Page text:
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A Familiar Quote

If you’re a follower of our blog, you’ve probably heard the quote “Right people, right seats” at least once. Well, there’s a third variable that we’ve recently discovered, and that’s what today’s article is all about.

Business is a collection of people and systems. And if those people and systems deliver value to the marketplace, the business will continue to operate. If it’s delivering value to the marketplace in a unique way that’s hard to find in other places, then the business will naturally take market share.

So, it’s the job of the team to ensure that value is being distributed to the market in unique ways that are new and interesting. You create a “moat” when that value is delivered in a way that’s difficult to rival.

The Triple Threat

Back to the original quote, “right people” means you have the right person; but that’s half the battle. You must also put the right person in the right seat or position. The talent has to be situated in the seat that matches their talents, competencies, and experiences.

You cannot take a great sales leader and put them over finance. They will fail. You can’t take someone great at finance and move them to the head of sales. This seems obvious, but we’ll often take a T3 player, promote them to a T2 leadership role, and expect them to excel. Usually, they don’t. The right player in the wrong seat will struggle.

So what’s the third variable that we’ve discovered? It’s the right version.

Here’s the formula:

Right Person + Right Seat + Right Version = Success

The Dynamic Dance of Culture and People

Human beings are not static; we are ever-evolving. Our personalities ebb and flow. It’s my experience that certain seasons bring out the best in people, and it’s our job as leaders to help regulate the irregularities and create baselines for people. We can do this through culture.

A good culture decreases organizational variability by consistently bringing a person’s best version to the surface. It’s your job to ensure people are pulled forward by a healthy vision and committed long-term to the organizational mission. This “pull” creates enthusiasm.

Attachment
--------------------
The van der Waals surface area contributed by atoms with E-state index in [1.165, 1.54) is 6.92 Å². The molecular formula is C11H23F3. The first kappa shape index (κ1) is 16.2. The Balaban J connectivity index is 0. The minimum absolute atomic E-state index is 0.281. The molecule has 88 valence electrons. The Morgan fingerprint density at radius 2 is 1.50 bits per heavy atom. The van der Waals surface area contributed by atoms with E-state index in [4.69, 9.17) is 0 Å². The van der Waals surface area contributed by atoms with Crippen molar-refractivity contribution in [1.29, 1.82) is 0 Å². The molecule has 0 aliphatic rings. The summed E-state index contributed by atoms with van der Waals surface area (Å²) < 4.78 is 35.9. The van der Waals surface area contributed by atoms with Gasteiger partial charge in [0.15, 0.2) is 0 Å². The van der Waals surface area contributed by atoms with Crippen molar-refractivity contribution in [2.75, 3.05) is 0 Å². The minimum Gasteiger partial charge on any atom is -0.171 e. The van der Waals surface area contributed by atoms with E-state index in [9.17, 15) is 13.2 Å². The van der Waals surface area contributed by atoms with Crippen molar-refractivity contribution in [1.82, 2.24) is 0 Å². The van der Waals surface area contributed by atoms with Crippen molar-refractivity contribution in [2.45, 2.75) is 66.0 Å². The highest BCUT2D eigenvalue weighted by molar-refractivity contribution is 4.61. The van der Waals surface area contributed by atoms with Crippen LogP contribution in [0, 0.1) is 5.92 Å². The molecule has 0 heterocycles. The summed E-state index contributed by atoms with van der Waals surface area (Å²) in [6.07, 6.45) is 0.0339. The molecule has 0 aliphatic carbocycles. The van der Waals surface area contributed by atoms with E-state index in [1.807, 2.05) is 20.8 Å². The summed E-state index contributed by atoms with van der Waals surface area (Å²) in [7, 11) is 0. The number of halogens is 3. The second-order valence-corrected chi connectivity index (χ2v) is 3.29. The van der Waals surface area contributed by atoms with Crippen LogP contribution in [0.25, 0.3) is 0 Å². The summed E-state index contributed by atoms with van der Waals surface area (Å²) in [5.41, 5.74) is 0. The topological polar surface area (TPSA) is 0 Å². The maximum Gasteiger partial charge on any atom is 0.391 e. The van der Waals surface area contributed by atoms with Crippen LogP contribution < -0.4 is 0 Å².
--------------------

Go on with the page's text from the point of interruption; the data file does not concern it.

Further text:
At one point, one of our sales teams for a training company long ago, was talented but not producing like they could have. We knew they were capable of more. The problem was a low level of energy & enthusiasm, which was trickling into their work ethic. It wasn’t good — so we decided to start re-designing the culture.

We created bonuses, trips, awards, and recognition for people who were doing an exceptional job. Do you know what happened? People began to show up early and stay late. They were excited again. The same players, in the same seats, but different versions showed up.

Culture encompasses three key areas:

  1. What we believe.
  2. Why we believe it.
  3. How strongly we believe it.

Even if you get the right T1, T2, and T3, it will always be your job to ensure people believe the right things for the right reasons. Then, you can use compensation, meetings, and planning to strengthen those core beliefs. The stronger the beliefs, the more enthusiastic people will be (assuming they fit your organizational mission). A good culture should remove people who don’t stand for what you believe as an organization.

Where Magic Meets Reality

You want your culture to turn your organization into a “self-cleaning” system. It is self-regulating, self-propelling, and to be honest, when you get your culture dialed in, it’s almost like magic in that it will heal itself. It’s like the body. If there’s a viral infection or something that does not fit the standards, it will be secluded, pushed out, or rejected. This is what happens when you have a great culture.

It’s a common trap to think that a good culture is always welcoming and happy and everyone is always friendly. That’s an incorrect assumption. A great culture will be abrasive to the wrong culture fit. Good cultures do not accept everybody. Good cultures do not bend their standards for people who aren’t hell-bent on achieving the collective mission. Good cultures always reflect nature: the fittest survive, and if you are not fit, you cannot stay.

A great culture rewards the team’s best players and punishes the team’s weak ones. This is when your business becomes scalable because it doesn’t necessitate constant “top-down” management or accountability; instead, it creates “bottom-up” accountability from the front lines to the top.

If you want an inside look at how we cultivate and manage teams in every business we advise, here is a special free tool you can access right now called Team Hub.

Check our blog each week for more new content. 🙂


-The Wealthy Consultant

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